Thursday, July 31, 2008


This is a story I heard from Pankaj Bhaiya at the Punjab AMC in the Bangalore Ashram.

Nizam ud-Din Auliya, a great Sufi saint was being visited by a man whose daughter was getting married. He asked Nizam ud-Din for gifts for his daughter's marriage. The Nizam said he had nothing to give, but whatever offerings any devote brought, the Nizam would give it to the man. Thus, the man started waiting, waiting for a devote to come by with gifts. A day passed, but no gifts came by. Disappointed, the man asked the saint for the permission to leave. The saint asked him to wait some more. Yet another day passed and there was no sign of any gifts. The man finally told the Nizam that he had to leave now, for otherwise he would be late for his daughter's wedding. It did not matter if there were no gifts. The saint's blessings were enough for him. But the Nizam said that he could not send the man home empty-handed. Saying that his slippers were all he had, the man could take his slippers. The man felt less than excited at the sight of Nizam ud-Din's old tattered slippers. Nevertheless, he took them along for he wished not to disrespect the saint.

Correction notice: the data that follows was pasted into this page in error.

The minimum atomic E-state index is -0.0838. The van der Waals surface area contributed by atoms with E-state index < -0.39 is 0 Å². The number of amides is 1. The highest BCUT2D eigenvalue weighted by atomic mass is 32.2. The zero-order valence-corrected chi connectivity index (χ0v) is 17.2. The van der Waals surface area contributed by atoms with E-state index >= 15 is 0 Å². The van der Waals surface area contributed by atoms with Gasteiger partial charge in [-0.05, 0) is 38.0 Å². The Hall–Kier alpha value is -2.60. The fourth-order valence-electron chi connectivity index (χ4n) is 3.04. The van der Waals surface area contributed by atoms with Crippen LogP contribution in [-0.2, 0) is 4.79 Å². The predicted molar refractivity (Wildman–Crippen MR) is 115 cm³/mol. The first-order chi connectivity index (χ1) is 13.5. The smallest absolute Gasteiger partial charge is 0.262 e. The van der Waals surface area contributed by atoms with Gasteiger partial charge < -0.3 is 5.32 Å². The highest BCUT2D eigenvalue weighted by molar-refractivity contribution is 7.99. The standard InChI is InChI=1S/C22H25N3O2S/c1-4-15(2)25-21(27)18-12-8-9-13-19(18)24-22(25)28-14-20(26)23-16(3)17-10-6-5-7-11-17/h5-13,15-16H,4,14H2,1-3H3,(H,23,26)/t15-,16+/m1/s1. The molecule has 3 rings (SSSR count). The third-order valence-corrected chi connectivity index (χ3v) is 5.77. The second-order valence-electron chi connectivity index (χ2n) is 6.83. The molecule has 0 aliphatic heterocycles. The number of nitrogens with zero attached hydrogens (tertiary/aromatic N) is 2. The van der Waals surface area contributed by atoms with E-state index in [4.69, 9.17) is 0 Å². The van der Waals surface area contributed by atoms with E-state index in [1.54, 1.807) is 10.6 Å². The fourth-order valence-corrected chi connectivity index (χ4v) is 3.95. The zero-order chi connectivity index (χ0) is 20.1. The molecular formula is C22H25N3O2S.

On the way home, the man saw a huge caravan with queues of camels, laden with gold and jewels and riches. The caravan owner came up to the other one and asked for the slippers. The man refused saying that these slippers were given to him and thus he would not give them away. The caravan owner was desperate and kept on persuading the other one for the slippers. Finally, the caravan owner offered his entire caravan, loaded with wealth in exchange of the slippers. The man instantly agreed and was overjoyed to be taking home such riches for his daughter's marriage.

The caravan owner took the slippers reverently and went to the Nizam. And he placed the slippers down and said, "My beloved teacher, someone was taking away these slippers of yours. I gave him all I had and have got them back to you."
And you know who was the caravan owner. He was Amir Khusro.

And you know what did the Nizam say? "Still, it was a bargain.

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